This weekend we will be finishing up our discussion of the algebraic and transcendental numbers. Last time we defined what algebraic numbers are, and talked about some of their properties. This time we are going to use their definition and properties to prove, among other things, that algebraic numbers are actually extremely rare and yet we don't know many numbers which are not algebraic. This apparent paradox and more will be discussed on Sunday.

We'll learn what the Continuum Hypothesis says, and use it to prove a somewhat counter-intuitive result about small sets in the plane known as "clouds."

For our first week of the year, we'll be working on a handout containing olympiad problems from a long time ago. The problems do not follow any particular theme other than general knowledge of algebra.

We will start the school year with an an overview of math problems and puzzles involving a chessboard (with and without chess pieces) and solving techniques including tiling, coloring and invariance principle.

This week we'll develop a theory for converting fractions to decimals and vice versa. Everyone knows that lots of things can be represented by both a fraction or decimal, but most people are at least a little fuzzy on how the two are related. This week we'll cut through the fuzz and by the end you'll be a pro at fractions and decimals.

We will first check homework focusing on harder problems. Then we will solve a warm-up problem, get back to sharing problems, and end up cutting birthday cakes of various shapes.

We wi be continuing past page 4 on our Ciphers worksheet. The goal for this class is to work on our problem solving skills and to try again when our first assumption does not work. (Pages 5-8) (WE DID NOT DO PROBLEM #8)

In this meeting we will explore the symmetries of different objects like squares, rectangles, and coins. We will see how these symmetries interact with each other to form a structure called a group.

The students ventured away from our decimal system and explored binary, trinary, and hexadecimal base systems. These form the basis of communication between modern computers, and also allow for encryption of English messages much more simply than the decimal system would, so it is important that our students are familiar with them.

Today will have have an introduction to Mayan Numbers plus Ken-Ken warm up! We will also be collecting and correcting the Cipher worksheet so make sure your student brings it to class! Homework: Finish the Mayan Numbers worksheet.

Having experimented with the groups of symmetries of the rectangle+string model, we will define groups and explore associated concepts such as subgroups, group actions, isomorphisms, orbits, and stabilizers.

We continue exploring quadratic equations by completing the square and learning the formula for the roots. We also start working towards quadratic inequalities, in particular seeing when a quadratic function is positive or negative.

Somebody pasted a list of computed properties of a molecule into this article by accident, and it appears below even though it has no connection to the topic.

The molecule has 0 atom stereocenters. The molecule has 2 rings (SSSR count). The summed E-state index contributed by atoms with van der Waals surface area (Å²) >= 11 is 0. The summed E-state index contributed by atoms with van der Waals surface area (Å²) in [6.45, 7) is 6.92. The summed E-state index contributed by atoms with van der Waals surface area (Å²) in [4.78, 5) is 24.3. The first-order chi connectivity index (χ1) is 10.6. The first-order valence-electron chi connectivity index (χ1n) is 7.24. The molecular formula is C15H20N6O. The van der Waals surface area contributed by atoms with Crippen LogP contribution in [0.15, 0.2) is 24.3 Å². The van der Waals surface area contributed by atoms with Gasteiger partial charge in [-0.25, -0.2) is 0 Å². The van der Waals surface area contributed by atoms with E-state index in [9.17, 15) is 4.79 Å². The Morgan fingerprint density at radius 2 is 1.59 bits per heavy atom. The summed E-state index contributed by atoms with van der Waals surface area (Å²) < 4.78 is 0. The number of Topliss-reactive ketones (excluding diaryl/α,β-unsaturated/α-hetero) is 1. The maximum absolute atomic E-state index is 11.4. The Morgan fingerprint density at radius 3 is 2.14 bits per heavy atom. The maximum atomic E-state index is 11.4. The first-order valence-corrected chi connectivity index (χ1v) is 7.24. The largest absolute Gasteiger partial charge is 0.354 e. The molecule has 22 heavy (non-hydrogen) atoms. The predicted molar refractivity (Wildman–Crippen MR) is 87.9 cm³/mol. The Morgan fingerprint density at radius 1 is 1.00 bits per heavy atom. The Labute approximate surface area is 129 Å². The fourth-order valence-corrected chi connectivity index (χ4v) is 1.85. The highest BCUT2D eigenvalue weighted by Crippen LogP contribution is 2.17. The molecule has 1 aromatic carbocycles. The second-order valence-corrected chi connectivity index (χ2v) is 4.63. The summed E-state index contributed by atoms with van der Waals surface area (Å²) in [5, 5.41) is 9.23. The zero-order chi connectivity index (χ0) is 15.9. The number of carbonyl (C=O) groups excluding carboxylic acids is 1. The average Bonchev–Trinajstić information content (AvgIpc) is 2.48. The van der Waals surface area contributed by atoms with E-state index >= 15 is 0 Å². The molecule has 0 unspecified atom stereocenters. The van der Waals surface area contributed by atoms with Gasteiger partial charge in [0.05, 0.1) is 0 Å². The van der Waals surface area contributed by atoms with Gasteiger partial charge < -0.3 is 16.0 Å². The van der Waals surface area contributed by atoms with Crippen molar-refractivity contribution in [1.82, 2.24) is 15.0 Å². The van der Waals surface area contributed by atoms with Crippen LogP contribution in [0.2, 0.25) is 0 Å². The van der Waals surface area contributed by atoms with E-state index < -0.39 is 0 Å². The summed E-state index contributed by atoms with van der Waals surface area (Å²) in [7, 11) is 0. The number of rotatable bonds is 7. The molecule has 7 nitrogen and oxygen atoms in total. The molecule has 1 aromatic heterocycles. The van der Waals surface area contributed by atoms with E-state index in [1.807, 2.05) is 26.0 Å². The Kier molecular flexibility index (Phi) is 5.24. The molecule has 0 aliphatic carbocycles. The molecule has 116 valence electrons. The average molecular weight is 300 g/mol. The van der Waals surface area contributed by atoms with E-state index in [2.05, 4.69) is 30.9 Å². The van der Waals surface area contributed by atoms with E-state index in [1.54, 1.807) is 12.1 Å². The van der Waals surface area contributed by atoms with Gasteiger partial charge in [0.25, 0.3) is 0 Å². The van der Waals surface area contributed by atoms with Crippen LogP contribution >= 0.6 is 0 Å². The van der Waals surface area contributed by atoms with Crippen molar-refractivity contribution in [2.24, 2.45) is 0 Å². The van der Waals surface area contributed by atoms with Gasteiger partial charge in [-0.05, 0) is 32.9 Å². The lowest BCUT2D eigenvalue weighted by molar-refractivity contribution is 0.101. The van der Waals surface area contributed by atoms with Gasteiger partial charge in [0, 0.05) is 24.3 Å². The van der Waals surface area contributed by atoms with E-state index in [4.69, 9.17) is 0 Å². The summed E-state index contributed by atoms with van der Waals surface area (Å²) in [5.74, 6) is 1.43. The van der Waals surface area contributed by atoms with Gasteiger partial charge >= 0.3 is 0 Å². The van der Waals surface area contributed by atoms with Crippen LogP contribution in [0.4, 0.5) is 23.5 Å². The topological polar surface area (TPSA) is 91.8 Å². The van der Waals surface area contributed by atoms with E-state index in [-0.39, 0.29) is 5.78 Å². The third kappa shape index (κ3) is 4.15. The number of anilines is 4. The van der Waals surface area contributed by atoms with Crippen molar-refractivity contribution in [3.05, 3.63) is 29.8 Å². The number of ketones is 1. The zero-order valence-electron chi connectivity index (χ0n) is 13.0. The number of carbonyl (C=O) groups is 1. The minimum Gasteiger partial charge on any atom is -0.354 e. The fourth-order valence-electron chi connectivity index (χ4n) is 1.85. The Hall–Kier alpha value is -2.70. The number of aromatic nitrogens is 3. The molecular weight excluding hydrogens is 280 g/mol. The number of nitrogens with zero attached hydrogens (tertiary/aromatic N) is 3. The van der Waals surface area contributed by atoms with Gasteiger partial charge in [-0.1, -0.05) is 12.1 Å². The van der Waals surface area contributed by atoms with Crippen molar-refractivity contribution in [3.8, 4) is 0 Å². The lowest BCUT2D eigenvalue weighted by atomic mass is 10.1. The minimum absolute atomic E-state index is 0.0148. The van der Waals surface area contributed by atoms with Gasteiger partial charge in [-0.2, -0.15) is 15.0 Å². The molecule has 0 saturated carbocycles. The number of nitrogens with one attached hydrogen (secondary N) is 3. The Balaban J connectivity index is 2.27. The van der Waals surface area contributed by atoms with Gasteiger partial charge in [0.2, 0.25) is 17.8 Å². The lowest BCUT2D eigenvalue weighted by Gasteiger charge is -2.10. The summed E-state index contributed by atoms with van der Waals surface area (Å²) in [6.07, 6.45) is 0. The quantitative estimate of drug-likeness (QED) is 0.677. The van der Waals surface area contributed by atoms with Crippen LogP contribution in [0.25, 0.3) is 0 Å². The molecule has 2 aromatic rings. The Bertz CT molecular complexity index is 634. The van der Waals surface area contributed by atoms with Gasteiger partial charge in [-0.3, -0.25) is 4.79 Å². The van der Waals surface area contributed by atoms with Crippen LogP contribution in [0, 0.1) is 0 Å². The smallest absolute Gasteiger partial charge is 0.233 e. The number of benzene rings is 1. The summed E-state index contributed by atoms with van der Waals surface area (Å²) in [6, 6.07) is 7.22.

This weekend we will be continuing our study of place-value systems that are not base 10. Last week was a nice gentle introduction to the topics that consisted of a lot of computation. This week we are going to use some of the intuition that we built up last week to solve some more theoretical questions, and come to some surprising conclusions!

We will continue with our lesson on Mayan Numbers and turn in the Mayan Number Part 1 worksheet. For the Mayan Numbers Part 2 worksheet, we did not do number 7.

In this meeting, our goal is to construct a strange new geometry where straight lines are circles and triangles have angles that sum to less than 180. We start with circle inversions and then introduce the Poincaré disc model.

We take a step back from learning fundamental facts about quadratic equations, and practive what we have already learnt on some problems. Geometry also makes an appearance.

Last week we finished talking about place value systems, and this week we'll be letting out hair down and doing some good, old fashioned, problem solving. There is no specific theme for this week but we will be using some of the things that we developed in the past couple of weeks.

Our final look at sets and functions. In our final meeting on this topic we will discuss bijections betwen infinite sets and show how that can help determine equivalence.

This weekend we are going to start a multi-week study of the topic of permutations. We are going to start our study by defining what a mathematical permutation is, learn how mathematicians notate permutations and prove some elementary results.

This is Veteran's Day weekend (a three day weekend) but we will be having class. Today we will be finishing the Logic Gates worksheet!
**IF YOUR CHILD MISSED THIS CLASS YOU ARE EXCUSED AS THE AIR QUALITY AND EVACUATIONS LED TO STUDENT ABSENSES.

Instead of our typical definition of addition and multiplication, tropical arithmetic looks at minimum and addition operations. We will graph and find roots of tropical polynomials.

We will keep working in the Poincare disc and discover phenomena peculiar to hyperbolic geometry such as AAA congruence, Lobachevskii's Theorem, and Schweikart's constant.